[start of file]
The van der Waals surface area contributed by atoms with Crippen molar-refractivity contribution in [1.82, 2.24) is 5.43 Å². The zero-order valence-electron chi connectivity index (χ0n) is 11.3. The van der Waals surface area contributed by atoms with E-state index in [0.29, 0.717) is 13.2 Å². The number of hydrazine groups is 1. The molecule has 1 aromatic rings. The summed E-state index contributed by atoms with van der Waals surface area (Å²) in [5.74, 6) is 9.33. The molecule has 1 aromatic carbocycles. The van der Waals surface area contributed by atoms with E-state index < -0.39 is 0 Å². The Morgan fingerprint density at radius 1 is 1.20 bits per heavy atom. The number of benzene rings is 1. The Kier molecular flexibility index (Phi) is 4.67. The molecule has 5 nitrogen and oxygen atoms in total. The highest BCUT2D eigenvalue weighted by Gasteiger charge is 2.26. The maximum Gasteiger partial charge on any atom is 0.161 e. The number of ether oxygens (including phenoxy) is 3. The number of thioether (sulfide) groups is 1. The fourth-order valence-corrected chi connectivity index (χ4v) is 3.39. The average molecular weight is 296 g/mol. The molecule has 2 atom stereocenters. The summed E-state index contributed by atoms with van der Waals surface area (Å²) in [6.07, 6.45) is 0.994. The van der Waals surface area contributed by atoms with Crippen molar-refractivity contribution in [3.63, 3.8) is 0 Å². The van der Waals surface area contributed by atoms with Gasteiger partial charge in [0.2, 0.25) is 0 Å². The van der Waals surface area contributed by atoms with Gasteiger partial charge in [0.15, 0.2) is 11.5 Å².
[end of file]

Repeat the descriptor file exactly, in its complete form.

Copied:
The van der Waals surface area contributed by atoms with Crippen molar-refractivity contribution in [1.82, 2.24) is 5.43 Å². The zero-order valence-electron chi connectivity index (χ0n) is 11.3. The van der Waals surface area contributed by atoms with E-state index in [0.29, 0.717) is 13.2 Å². The number of hydrazine groups is 1. The molecule has 1 aromatic rings. The summed E-state index contributed by atoms with van der Waals surface area (Å²) in [5.74, 6) is 9.33. The molecule has 1 aromatic carbocycles. The van der Waals surface area contributed by atoms with E-state index < -0.39 is 0 Å². The Morgan fingerprint density at radius 1 is 1.20 bits per heavy atom. The number of benzene rings is 1. The Kier molecular flexibility index (Phi) is 4.67. The molecule has 5 nitrogen and oxygen atoms in total. The highest BCUT2D eigenvalue weighted by Gasteiger charge is 2.26. The maximum Gasteiger partial charge on any atom is 0.161 e. The number of ether oxygens (including phenoxy) is 3. The number of thioether (sulfide) groups is 1. The fourth-order valence-corrected chi connectivity index (χ4v) is 3.39. The average molecular weight is 296 g/mol. The molecule has 2 atom stereocenters. The summed E-state index contributed by atoms with van der Waals surface area (Å²) in [6.07, 6.45) is 0.994. The van der Waals surface area contributed by atoms with Crippen molar-refractivity contribution in [3.63, 3.8) is 0 Å². The van der Waals surface area contributed by atoms with Gasteiger partial charge in [0.2, 0.25) is 0 Å². The van der Waals surface area contributed by atoms with Gasteiger partial charge in [0.15, 0.2) is 11.5 Å².